For the past 18 months, my wife and I have been slowly building our DVD library of films and television shows. And it’s been enormously fun. 

“I know what you’re thinking.”
Early last year, I noted that the Hallmark Channel (hijacked by libs in recent months, alas, so caveat spectator) was rerunning “Magnum, P.I.” (NB: I refer here, as do most fans of the show, to the original “Magnum” from the good, old 1980’s and not to the modern non-canonical and utterly superfluous reiteration on CBS. There is only one Thomas Magnum, and his name is Tom Selleck. Accept no substitutes.) Unfortunately, said network took one of the most kinetic and flat-out best opening credit sequences in all of television and cut it in half. I also noticed other minor edits here and there, and it bothered me so much that I broke down and bought the complete series on DVD. I hadn’t seen Magnum, Higgins, Rick and T.C. since the show ended in 1988. Quite funny, in reuniting with them, as it were, I realised that I still had entire scenes memorised.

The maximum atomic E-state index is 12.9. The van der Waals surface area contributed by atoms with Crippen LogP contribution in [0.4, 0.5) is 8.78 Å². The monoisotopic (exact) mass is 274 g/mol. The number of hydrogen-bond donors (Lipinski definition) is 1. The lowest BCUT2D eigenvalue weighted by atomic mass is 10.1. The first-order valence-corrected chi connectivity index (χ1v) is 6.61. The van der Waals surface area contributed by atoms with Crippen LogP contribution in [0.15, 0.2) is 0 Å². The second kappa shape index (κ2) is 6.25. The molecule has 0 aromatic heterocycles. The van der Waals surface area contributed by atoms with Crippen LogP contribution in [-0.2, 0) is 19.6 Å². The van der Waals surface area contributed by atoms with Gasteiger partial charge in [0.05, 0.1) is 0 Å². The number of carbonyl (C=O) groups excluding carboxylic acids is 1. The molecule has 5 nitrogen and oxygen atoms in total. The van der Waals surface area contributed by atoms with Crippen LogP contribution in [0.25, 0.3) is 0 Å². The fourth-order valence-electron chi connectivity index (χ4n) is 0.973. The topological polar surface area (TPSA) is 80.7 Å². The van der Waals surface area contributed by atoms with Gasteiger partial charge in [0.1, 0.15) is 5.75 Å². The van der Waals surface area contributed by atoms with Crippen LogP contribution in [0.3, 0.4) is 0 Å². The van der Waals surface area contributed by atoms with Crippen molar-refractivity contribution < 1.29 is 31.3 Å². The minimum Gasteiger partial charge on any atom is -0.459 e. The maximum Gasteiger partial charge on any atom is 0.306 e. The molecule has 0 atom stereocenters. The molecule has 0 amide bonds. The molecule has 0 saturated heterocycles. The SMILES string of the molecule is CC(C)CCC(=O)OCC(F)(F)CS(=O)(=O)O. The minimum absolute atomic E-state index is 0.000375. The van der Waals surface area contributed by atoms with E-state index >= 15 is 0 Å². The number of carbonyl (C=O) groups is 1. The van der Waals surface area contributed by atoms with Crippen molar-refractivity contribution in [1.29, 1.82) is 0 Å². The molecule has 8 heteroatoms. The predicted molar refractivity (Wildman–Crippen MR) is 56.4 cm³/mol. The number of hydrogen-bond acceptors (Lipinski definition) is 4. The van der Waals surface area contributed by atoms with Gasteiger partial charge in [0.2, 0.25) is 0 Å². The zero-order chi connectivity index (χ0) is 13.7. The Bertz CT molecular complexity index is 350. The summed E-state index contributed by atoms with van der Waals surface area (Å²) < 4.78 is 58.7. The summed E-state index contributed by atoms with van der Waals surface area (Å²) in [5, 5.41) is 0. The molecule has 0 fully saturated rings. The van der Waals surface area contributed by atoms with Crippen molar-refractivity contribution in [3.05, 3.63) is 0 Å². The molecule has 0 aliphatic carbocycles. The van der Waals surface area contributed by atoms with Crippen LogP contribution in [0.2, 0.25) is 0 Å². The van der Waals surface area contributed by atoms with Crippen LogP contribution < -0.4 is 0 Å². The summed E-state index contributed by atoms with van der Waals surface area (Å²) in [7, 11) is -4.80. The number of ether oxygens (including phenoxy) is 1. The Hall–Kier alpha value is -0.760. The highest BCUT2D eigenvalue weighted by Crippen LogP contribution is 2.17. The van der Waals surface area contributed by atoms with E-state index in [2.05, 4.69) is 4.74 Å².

Soon, Julie and I were binge-watching “Magnum” and loving it. The show’s original run spanned her high school and college years, so she missed it back then. Thus for her, this was a joyous new discovery, enjoying the (in more ways than one) perpetually sunny Selleck and Roger Mosley as T.C., Larry Manetti as Rick and the late John Hillerman as Higgins.

A high school friend of mine was six-four and muscular, just like Tom Selleck, and, in his 20’s, he grew a thick moustache, also like Selleck. Girls told him he favoured Magnum to an amazing degree. It’s true. He did. He also thought I favoured Higgins, and we used to crack each other up with our in-joke, ad-libbed comedy routines.

“Ah, come on, Higgins!”

“Really, Magnum, how very droll.”